Just spent a few quality hours helping one of my daughters solder a Blinky POV kit.
Sadly, not all the characters in the default messages are available in the programming web page. No ♥ as in the default messages, not even a ‘ which was annoying when her first attempt at a message included a contraction!
Michael K Johnson November 09, 2014 19:05
Of course, she has already managed to misplace it. That was quick. (Persistence of vis—squirrel!)
I hope it’s not the next foreign object I liberate from the vacuum cleaner hose!
Michael K Johnson November 09, 2014 19:28
Huh. It was actually put away in an appropriate place.
Having found it, I am sad to report that the bootstrap overwrites the program so there is no obvious way to restore the original program through the programming web site.
Richard Hughes November 10, 2014 04:46
+Michael K Johnson It’s amazing how many projects fail at bootloader + firmware updates.
Michael K Johnson November 10, 2014 06:01
+Richard Hughes Oh, I wasn’t clear. The Blinky is programmed by holding down its pushbutton while booting, which drops it into into a bootloader that loads its main program flash by holding it up to blinking squares on the screen. Very clever. The bootloader remains intact. (“bootstrap” was my error.)
I should be able to re-flash the original main program using the ICSP header and firstname.lastname@example.org:wayneandlayne/blinky.git
— I just wish there were an option on the web site to reprogram it with the original main program.
Joseph Pingenot November 10, 2014 12:20
+Matthew Beckler might be interested in this thread.
Richard Hughes November 10, 2014 12:25
+Michael K Johnson That’s very clever indeed. Given the ColorHug has a color sensor, I wonder if i could encode the firmware with a clock in just 3 colors :)
Michael K Johnson November 10, 2014 12:41
+Richard Hughes In some ways might be even easier for you, maybe? Blinky POV docs have to tell you to make sure monitor brightness is at 100% because sometimes monitor brightness is controlled by PWM. Would you be able to command laptop screen brightness to 100% to avoid the higher frequency noise?
At one data rate, I saw a tearing effect (most visible in the clock channel) that was correlated with a checksum failure. Unfortunately I don’t recall what that data rate was…
Matthew Beckler November 10, 2014 12:42
Thanks for the heads-up +Joseph Pingenot. I’m one of the guys at +wayneandlayne who created this kit. Always cool to see our stuff out “in the wild”, I hope you enjoyed the kit!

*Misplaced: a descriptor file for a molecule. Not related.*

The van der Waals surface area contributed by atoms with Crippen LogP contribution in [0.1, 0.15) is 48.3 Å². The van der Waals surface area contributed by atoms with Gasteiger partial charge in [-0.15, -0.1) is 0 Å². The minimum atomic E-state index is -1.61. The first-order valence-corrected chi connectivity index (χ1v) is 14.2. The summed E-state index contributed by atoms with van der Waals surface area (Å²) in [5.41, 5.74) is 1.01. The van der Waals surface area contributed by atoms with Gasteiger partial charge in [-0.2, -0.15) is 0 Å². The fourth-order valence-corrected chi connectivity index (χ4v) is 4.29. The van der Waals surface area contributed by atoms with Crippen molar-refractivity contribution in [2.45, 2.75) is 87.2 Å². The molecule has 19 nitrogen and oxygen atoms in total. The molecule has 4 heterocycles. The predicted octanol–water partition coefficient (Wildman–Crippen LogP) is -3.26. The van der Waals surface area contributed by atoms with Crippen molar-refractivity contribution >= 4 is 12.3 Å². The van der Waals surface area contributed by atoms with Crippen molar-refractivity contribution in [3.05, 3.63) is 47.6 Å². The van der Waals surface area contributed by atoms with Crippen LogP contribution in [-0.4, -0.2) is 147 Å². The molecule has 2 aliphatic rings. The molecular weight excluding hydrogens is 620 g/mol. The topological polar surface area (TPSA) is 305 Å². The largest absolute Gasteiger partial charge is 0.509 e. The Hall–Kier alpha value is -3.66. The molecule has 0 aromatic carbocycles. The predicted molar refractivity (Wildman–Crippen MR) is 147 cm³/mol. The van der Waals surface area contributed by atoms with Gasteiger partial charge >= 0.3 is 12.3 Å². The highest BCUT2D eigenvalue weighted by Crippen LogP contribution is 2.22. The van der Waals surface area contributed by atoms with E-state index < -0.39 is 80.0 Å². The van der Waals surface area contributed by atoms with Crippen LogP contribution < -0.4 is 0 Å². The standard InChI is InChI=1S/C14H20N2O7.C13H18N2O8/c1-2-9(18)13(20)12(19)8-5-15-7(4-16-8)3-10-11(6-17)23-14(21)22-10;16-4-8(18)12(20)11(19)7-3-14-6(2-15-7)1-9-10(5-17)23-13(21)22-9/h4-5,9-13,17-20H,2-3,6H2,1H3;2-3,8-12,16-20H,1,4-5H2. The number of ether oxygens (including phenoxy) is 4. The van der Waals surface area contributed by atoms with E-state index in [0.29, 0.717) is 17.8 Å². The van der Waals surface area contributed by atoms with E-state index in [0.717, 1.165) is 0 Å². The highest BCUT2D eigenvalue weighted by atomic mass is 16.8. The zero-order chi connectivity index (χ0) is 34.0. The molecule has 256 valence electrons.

+Michael K Johnson, the heart symbol in the default message is created as a “pixel” message, not as a “text” message, so you could re-create it that way. The blinky code can handle multiple messages, so in the original pre-programmed chip, we created separate messages for “I”, the heart, and “Blinky POV!”, with each message set to “Advance to next message” as the end behavior.
That’s a good idea to have an easy way to restore the default messages, I’ll look into adding a button to the webpage for that. Surprisingly enough, you are the first person to suggest such a thing!
If you have a PIC programmer with the 5-pin ICSP header, we have our hex files here: http://www.wayneandlayne.com/projects/blinky/download/ - You want the “combined” hex files that contain both the bootloader and the user code, and also will reprogram the EEPROM with the original messages. Here is the direct link to the hex file you need for the POV: http://www.wayneandlayne.com/files/blinky/downloads/blinky_firmware_bootloader_pov_combined_v1.02.hex
We’re really proud of the optical reprogramming, but we certainly aren’t the first to do such a thing. Timex had a “DataLink” watch in the 90s that was also a PDA, where you could update your contacts in the thing by holding it up to your monitor, and the BBC Micro computer in the 70s (?) could “download” programs to cassette by taping a photocell to the corner of your television and tuning to one of the BBC channels (overnight?) when they’d transmit new programs to try. After having tons of trouble with a prior kit in a classroom computer lab setting, where the USB connection didn’t work well with the locked-down, no-admin-rights lab computers where we couldn’t install drivers (even for standard USB-CDC serial ports), we decided to try making a kit that wouldn’t require USB or drivers or anything like that, and this is what we came up with. If you have a browser and web access, you can reprogram the blinky kit (even works on tablets and smartphones).